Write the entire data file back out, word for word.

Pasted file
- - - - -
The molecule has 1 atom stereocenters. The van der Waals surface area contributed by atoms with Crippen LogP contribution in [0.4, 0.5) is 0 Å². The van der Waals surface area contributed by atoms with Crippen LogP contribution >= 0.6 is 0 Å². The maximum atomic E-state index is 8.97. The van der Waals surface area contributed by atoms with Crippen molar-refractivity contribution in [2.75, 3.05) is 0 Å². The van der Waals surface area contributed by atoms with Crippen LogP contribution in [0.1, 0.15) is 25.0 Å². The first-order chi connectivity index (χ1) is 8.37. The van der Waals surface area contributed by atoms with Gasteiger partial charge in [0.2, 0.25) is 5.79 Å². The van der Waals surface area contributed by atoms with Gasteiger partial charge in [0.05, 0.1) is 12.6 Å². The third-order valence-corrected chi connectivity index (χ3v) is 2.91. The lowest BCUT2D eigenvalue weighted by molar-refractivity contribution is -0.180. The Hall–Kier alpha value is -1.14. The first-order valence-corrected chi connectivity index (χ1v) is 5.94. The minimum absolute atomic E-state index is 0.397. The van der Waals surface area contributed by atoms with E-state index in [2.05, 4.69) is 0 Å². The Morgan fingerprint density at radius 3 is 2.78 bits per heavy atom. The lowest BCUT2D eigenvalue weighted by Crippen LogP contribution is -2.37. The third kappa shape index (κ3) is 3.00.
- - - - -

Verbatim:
The molecule has 1 atom stereocenters. The van der Waals surface area contributed by atoms with Crippen LogP contribution in [0.4, 0.5) is 0 Å². The van der Waals surface area contributed by atoms with Crippen LogP contribution >= 0.6 is 0 Å². The maximum atomic E-state index is 8.97. The van der Waals surface area contributed by atoms with Crippen molar-refractivity contribution in [2.75, 3.05) is 0 Å². The van der Waals surface area contributed by atoms with Crippen LogP contribution in [0.1, 0.15) is 25.0 Å². The first-order chi connectivity index (χ1) is 8.37. The van der Waals surface area contributed by atoms with Gasteiger partial charge in [0.2, 0.25) is 5.79 Å². The van der Waals surface area contributed by atoms with Gasteiger partial charge in [0.05, 0.1) is 12.6 Å². The third-order valence-corrected chi connectivity index (χ3v) is 2.91. The lowest BCUT2D eigenvalue weighted by molar-refractivity contribution is -0.180. The Hall–Kier alpha value is -1.14. The first-order valence-corrected chi connectivity index (χ1v) is 5.94. The minimum absolute atomic E-state index is 0.397. The van der Waals surface area contributed by atoms with E-state index in [2.05, 4.69) is 0 Å². The Morgan fingerprint density at radius 3 is 2.78 bits per heavy atom. The lowest BCUT2D eigenvalue weighted by Crippen LogP contribution is -2.37. The third kappa shape index (κ3) is 3.00.